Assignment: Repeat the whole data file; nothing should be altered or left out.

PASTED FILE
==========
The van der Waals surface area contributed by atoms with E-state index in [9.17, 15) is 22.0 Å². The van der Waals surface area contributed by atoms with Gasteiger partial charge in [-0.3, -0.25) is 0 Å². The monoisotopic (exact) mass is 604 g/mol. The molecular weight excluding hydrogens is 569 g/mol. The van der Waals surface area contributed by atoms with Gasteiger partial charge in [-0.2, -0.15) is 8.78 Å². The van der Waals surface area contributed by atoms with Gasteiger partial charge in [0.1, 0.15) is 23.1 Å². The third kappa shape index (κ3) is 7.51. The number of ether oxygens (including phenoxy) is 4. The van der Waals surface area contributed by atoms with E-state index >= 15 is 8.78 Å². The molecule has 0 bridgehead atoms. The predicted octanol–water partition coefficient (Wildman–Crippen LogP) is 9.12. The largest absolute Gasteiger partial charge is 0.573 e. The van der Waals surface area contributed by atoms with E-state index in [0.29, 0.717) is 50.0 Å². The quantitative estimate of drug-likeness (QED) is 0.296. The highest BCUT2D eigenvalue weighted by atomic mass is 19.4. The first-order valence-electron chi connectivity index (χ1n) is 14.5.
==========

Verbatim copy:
The van der Waals surface area contributed by atoms with E-state index in [9.17, 15) is 22.0 Å². The van der Waals surface area contributed by atoms with Gasteiger partial charge in [-0.3, -0.25) is 0 Å². The monoisotopic (exact) mass is 604 g/mol. The molecular weight excluding hydrogens is 569 g/mol. The van der Waals surface area contributed by atoms with Gasteiger partial charge in [-0.2, -0.15) is 8.78 Å². The van der Waals surface area contributed by atoms with Gasteiger partial charge in [0.1, 0.15) is 23.1 Å². The third kappa shape index (κ3) is 7.51. The number of ether oxygens (including phenoxy) is 4. The van der Waals surface area contributed by atoms with E-state index >= 15 is 8.78 Å². The molecule has 0 bridgehead atoms. The predicted octanol–water partition coefficient (Wildman–Crippen LogP) is 9.12. The largest absolute Gasteiger partial charge is 0.573 e. The van der Waals surface area contributed by atoms with E-state index in [0.29, 0.717) is 50.0 Å². The quantitative estimate of drug-likeness (QED) is 0.296. The highest BCUT2D eigenvalue weighted by atomic mass is 19.4. The first-order valence-electron chi connectivity index (χ1n) is 14.5.